Inside Majuli’s monasteries

30 Sep 2018

One of the many things I love about India is the sense of permanence. While this may seem at odds with the astonishing economic transformation this thriving, ambitious nation has achieved, particularly over the last three decades, there are many senses in which India scarcely changes at all. It’s filled with experiences — cultural, social, physical, metaphysical — that feel like they have been there, and will be there, forever.

Majuli’s monasteries proudly wear the mouldy history-marks of its climate and the passing of the centuries.

Majuli’s satras (monasteries) are a perfect example: many date back 400 or 500 years. Walking into a satra instils a remarkable sense of place and permanence, despite the depredations of nature (Majuli is a river island slowly being engulfed by the mighty Brahmaputra river). It’s a feeling amplified by the way in which Nature has been allowed to do the decorating: no spit-and-polish, no constant rejuvenation of wood and whitewash. Instead, Majuli’s monasteries proudly wear the mouldy history-marks of its climate and the passing of the centuries. The result is a worn, deliciously distressed patina that is very sympathetic to the creation of photographs.

Inside, the walls bear fading murals, the woodwork is chipped and battered, the stained plaster richly textured, and the wattle-and-daub ceilings have been allowed to fall into a state of comfortable disrepair. The light is low: a few wall lamps take care of the basics but most of the responsibility for illumination falls to the bright Assam sunshine outside, which leaks its way beautifully into rooms and corridors making even the simplest scene a rich opportunity for photographic experimentation.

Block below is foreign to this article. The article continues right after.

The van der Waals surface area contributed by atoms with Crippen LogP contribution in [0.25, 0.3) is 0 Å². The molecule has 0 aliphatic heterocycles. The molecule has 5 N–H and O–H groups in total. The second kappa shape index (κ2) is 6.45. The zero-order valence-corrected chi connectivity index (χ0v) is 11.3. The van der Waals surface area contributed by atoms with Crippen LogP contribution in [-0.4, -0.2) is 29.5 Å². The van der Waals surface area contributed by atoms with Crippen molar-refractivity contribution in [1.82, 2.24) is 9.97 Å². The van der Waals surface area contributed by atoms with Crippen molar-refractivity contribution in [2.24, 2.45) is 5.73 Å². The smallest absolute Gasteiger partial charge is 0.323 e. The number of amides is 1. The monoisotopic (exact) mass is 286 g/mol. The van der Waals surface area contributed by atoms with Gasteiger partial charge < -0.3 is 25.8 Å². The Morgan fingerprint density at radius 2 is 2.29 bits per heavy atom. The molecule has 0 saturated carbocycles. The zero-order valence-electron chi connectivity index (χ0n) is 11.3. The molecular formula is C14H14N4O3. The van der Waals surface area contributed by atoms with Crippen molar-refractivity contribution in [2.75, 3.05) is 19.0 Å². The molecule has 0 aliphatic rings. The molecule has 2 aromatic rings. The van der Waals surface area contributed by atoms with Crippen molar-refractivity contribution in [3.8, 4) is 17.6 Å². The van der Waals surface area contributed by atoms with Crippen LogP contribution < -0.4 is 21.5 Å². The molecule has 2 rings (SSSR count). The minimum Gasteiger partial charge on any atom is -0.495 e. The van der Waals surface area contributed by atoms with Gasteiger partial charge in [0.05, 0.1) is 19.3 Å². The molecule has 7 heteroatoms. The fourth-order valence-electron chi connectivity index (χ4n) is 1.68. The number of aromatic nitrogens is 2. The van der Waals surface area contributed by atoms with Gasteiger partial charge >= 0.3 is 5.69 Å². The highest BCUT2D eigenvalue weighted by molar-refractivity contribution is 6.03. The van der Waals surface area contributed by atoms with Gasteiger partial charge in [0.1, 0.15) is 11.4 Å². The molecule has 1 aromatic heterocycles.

The monks in the monasteries are Vaishnavites — a prominent monotheistic tradition within Hinduism. The Vaishnava saint Srimanta Sankardev and his disciples somehow overcame the formidable land-and-water obstacles associated with this river island and, beginning in the 15th century, set about constructing 65 monasteries on Majuli. Srimanta Sankardev simultaneously pioneered a unique model for worship through dance and drama, and his legacy continues unbroken today as the bhokots (monks — some as young as four) study, rehearse and perform the same timeless reenactments of the Hindu epics.

Today there are but 22 of those 65 sattras still left on Majuli: the island is just a third of its size a hundred years ago and threatened monasteries have upped sticks and transplanted themselves to the shores of the Brahmaputra, where they are simultaneously safer from the river and more exposed to the impermanent but perennial distractions — TV, mobile phones, internet, urbanisation — of a fast-growing India.

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